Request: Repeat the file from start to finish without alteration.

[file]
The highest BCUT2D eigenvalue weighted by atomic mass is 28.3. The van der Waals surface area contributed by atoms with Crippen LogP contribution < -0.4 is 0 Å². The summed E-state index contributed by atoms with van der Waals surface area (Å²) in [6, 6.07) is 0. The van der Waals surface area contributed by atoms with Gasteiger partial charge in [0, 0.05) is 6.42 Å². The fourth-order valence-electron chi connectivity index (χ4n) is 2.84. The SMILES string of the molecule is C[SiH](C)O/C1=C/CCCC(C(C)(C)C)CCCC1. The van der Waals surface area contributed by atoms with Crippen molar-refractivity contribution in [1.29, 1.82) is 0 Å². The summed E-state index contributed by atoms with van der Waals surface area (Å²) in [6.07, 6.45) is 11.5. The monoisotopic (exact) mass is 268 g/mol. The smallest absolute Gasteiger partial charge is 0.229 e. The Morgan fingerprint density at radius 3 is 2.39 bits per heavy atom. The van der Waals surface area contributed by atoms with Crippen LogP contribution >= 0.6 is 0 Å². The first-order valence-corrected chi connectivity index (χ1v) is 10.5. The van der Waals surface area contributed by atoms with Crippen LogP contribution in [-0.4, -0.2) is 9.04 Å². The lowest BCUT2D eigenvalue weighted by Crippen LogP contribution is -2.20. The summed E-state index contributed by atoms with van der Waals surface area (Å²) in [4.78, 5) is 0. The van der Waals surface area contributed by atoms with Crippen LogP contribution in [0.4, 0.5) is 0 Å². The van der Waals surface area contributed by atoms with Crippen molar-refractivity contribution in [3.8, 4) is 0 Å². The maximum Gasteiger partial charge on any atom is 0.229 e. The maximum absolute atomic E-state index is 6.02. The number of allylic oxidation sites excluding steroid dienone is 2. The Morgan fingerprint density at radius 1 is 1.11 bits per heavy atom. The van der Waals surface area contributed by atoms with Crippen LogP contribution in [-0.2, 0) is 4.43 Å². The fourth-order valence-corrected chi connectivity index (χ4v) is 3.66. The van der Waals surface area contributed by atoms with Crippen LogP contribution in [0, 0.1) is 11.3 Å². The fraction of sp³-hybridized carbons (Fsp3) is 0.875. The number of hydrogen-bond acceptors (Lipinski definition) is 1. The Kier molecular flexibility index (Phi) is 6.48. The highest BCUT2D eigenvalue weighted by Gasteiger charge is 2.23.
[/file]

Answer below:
The highest BCUT2D eigenvalue weighted by atomic mass is 28.3. The van der Waals surface area contributed by atoms with Crippen LogP contribution < -0.4 is 0 Å². The summed E-state index contributed by atoms with van der Waals surface area (Å²) in [6, 6.07) is 0. The van der Waals surface area contributed by atoms with Gasteiger partial charge in [0, 0.05) is 6.42 Å². The fourth-order valence-electron chi connectivity index (χ4n) is 2.84. The SMILES string of the molecule is C[SiH](C)O/C1=C/CCCC(C(C)(C)C)CCCC1. The van der Waals surface area contributed by atoms with Crippen molar-refractivity contribution in [1.29, 1.82) is 0 Å². The summed E-state index contributed by atoms with van der Waals surface area (Å²) in [6.07, 6.45) is 11.5. The monoisotopic (exact) mass is 268 g/mol. The smallest absolute Gasteiger partial charge is 0.229 e. The Morgan fingerprint density at radius 3 is 2.39 bits per heavy atom. The van der Waals surface area contributed by atoms with Crippen LogP contribution >= 0.6 is 0 Å². The first-order valence-corrected chi connectivity index (χ1v) is 10.5. The van der Waals surface area contributed by atoms with Crippen LogP contribution in [-0.4, -0.2) is 9.04 Å². The lowest BCUT2D eigenvalue weighted by Crippen LogP contribution is -2.20. The summed E-state index contributed by atoms with van der Waals surface area (Å²) in [4.78, 5) is 0. The van der Waals surface area contributed by atoms with Crippen LogP contribution in [0.4, 0.5) is 0 Å². The van der Waals surface area contributed by atoms with Crippen molar-refractivity contribution in [3.8, 4) is 0 Å². The maximum Gasteiger partial charge on any atom is 0.229 e. The maximum absolute atomic E-state index is 6.02. The number of allylic oxidation sites excluding steroid dienone is 2. The Morgan fingerprint density at radius 1 is 1.11 bits per heavy atom. The van der Waals surface area contributed by atoms with Crippen LogP contribution in [-0.2, 0) is 4.43 Å². The fourth-order valence-corrected chi connectivity index (χ4v) is 3.66. The van der Waals surface area contributed by atoms with Crippen LogP contribution in [0, 0.1) is 11.3 Å². The fraction of sp³-hybridized carbons (Fsp3) is 0.875. The number of hydrogen-bond acceptors (Lipinski definition) is 1. The Kier molecular flexibility index (Phi) is 6.48. The highest BCUT2D eigenvalue weighted by Gasteiger charge is 2.23.